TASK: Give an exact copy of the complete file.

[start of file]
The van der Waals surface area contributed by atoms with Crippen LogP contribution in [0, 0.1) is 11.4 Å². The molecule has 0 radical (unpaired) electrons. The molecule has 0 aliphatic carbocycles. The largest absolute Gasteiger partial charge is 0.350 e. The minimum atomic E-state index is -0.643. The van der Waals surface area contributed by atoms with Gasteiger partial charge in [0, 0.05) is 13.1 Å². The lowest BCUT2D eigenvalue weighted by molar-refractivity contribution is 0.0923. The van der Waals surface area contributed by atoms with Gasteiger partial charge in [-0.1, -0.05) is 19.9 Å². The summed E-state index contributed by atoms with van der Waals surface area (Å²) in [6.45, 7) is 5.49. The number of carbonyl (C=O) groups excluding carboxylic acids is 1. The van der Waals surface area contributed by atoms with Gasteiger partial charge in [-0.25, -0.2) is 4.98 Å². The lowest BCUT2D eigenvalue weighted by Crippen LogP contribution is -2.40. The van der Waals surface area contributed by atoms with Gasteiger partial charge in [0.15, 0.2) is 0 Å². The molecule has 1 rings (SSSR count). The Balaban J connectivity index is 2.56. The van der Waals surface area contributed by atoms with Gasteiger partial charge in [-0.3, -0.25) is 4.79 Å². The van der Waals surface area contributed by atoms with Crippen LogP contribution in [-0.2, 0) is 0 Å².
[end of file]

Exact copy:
The van der Waals surface area contributed by atoms with Crippen LogP contribution in [0, 0.1) is 11.4 Å². The molecule has 0 radical (unpaired) electrons. The molecule has 0 aliphatic carbocycles. The largest absolute Gasteiger partial charge is 0.350 e. The minimum atomic E-state index is -0.643. The van der Waals surface area contributed by atoms with Gasteiger partial charge in [0, 0.05) is 13.1 Å². The lowest BCUT2D eigenvalue weighted by molar-refractivity contribution is 0.0923. The van der Waals surface area contributed by atoms with Gasteiger partial charge in [-0.1, -0.05) is 19.9 Å². The summed E-state index contributed by atoms with van der Waals surface area (Å²) in [6.45, 7) is 5.49. The number of carbonyl (C=O) groups excluding carboxylic acids is 1. The van der Waals surface area contributed by atoms with Gasteiger partial charge in [-0.25, -0.2) is 4.98 Å². The lowest BCUT2D eigenvalue weighted by Crippen LogP contribution is -2.40. The van der Waals surface area contributed by atoms with Gasteiger partial charge in [0.15, 0.2) is 0 Å². The molecule has 1 rings (SSSR count). The Balaban J connectivity index is 2.56. The van der Waals surface area contributed by atoms with Gasteiger partial charge in [-0.3, -0.25) is 4.79 Å². The van der Waals surface area contributed by atoms with Crippen LogP contribution in [-0.2, 0) is 0 Å².